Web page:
Wednesday, October 06, 2010


You surely remember the first so-called patriarch of Zen Buddhism, Bodhidharma. He was the Indian master who introduced Zen into China.

And you surely remember the story of the sixth patriarch, Hui-neng. His record is a classic Zen story, and it’s worth repeating.

According to legend, Hui-neng was born in southern China. He was an uneducated youth when he heard someone reciting the Diamond Sutra, and he was so taken with the words that he joined the Yellow Plum Buddhist community.

As was the custom of the day, the master of Yellow Plum gave Hui-neng a rough time, to make sure the lad wasn’t some frivolous dabbler in religion.

“Southerners have no Buddha-nature,” the master said, matter of factly.

Hui-neng answered, “There may be southerners and there may be northerners, but Buddha-nature makes no distinction.”

I won’t repeat the entire story of how Hui-neng came to be Zen Buddhism’s sixth patriarch. I will remind you that after eight months as a monastery kitchen helper he displayed his wisdom by refuting a monk’s declaration that one’s body is like the Bodhi-tree, and one’s soul is like a bright mirror that should not be allowed to collect dust.

Hui-neng responded with his verse:

There is no Bodhi tree,
Nor is there a clear mirror.

From the beginning not one thing exists,
So where is a speck of dust to cling?

In other words, one should not become hung up on philosophical hair-splitting.

The master realized that Hui-neng had become conscious of his own Buddha-nature, so he passed on to him the robe that supposedly had been handed down from Bodhidharma.

This act validated Hui-neng as Zen’s sixth patriarch in China.

Moving right along, some time after that, the Yellow Plum Zen School divided into two factions over differences in whether the realization of one’s Buddha-nature was a gradual process or a sudden occurrence.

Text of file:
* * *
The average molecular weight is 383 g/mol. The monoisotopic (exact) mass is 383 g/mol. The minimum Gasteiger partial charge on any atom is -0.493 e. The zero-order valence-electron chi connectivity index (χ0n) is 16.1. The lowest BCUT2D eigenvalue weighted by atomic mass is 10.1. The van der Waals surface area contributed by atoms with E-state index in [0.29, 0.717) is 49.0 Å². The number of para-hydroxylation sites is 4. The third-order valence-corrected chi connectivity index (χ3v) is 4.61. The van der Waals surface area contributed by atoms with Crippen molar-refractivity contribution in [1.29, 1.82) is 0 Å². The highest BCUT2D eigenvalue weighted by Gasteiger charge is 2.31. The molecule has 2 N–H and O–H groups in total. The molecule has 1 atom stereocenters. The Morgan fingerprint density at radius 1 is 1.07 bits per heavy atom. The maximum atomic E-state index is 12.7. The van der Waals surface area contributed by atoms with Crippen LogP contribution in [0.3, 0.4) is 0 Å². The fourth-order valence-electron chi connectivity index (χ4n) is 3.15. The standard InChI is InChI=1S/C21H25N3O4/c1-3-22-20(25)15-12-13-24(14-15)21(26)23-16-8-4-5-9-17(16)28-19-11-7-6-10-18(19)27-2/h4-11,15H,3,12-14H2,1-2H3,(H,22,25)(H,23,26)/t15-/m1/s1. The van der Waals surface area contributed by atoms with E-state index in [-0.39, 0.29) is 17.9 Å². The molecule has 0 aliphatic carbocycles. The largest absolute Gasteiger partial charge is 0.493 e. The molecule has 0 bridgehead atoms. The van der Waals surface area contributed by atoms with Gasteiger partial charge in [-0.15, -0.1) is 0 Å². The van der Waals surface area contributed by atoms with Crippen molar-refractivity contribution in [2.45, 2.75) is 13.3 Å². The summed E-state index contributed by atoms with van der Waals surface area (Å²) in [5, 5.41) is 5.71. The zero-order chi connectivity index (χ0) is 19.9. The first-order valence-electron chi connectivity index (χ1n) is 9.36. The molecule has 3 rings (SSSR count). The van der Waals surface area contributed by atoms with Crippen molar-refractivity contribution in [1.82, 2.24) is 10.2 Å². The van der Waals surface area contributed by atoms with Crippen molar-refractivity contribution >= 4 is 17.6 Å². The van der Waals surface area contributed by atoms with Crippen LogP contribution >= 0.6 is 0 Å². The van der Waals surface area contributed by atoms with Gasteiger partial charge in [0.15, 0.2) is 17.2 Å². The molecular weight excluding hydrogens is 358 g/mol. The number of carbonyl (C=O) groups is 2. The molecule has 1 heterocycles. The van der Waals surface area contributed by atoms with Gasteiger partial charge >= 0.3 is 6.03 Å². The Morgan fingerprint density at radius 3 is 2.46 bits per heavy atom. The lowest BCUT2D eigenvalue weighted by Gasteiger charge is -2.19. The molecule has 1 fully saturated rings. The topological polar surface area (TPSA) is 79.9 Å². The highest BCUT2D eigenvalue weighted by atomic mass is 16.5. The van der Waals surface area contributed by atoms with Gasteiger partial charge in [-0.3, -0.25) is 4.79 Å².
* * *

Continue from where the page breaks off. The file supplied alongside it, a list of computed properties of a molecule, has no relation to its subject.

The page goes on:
Talk about splitting hairs.

It was a disagreement that has been carried down to this day, and now, as then, it has little to do with anything except as a point of argument.
So don’t bother your mind over sudden versus gradual awakening.

When awakening comes, it comes.

That is important.

This brings us to Sandokai.

Sandokai is a verse that was written in the sixth century by a Chinese master named Shitou. The verse was intended to relieve the “gradual” versus “sudden” inconsistency. In addition, it clarified other opposites such as good and bad, light and dark.

As a consequence, Soto Zen tends to soft-pedal differences and overlook contradictions.

Although most Soto groups forego chanting, in almost all Soto temples around the world a version of Sandokai is verbalized daily. It is invariably recited at the memorial service of a deceased master.

We won’t be chanting or singing or praying, but in a forthcoming talk I’ll present some detailed thoughts on Sandokai.

One of Shitou’s Dharma heirs was Yakusan Igen. One day Shitou came upon Yakusan, who was deep in zazen.

“What are you doing?” Shitou asked.

Yakusan said, “I’m not doing anything.”

A good answer, eh?

Shitou said, “Well, then you are sitting idly.”

Yakusan answered, “If I were sitting idly, I would be doing something.”

A better answer, eh?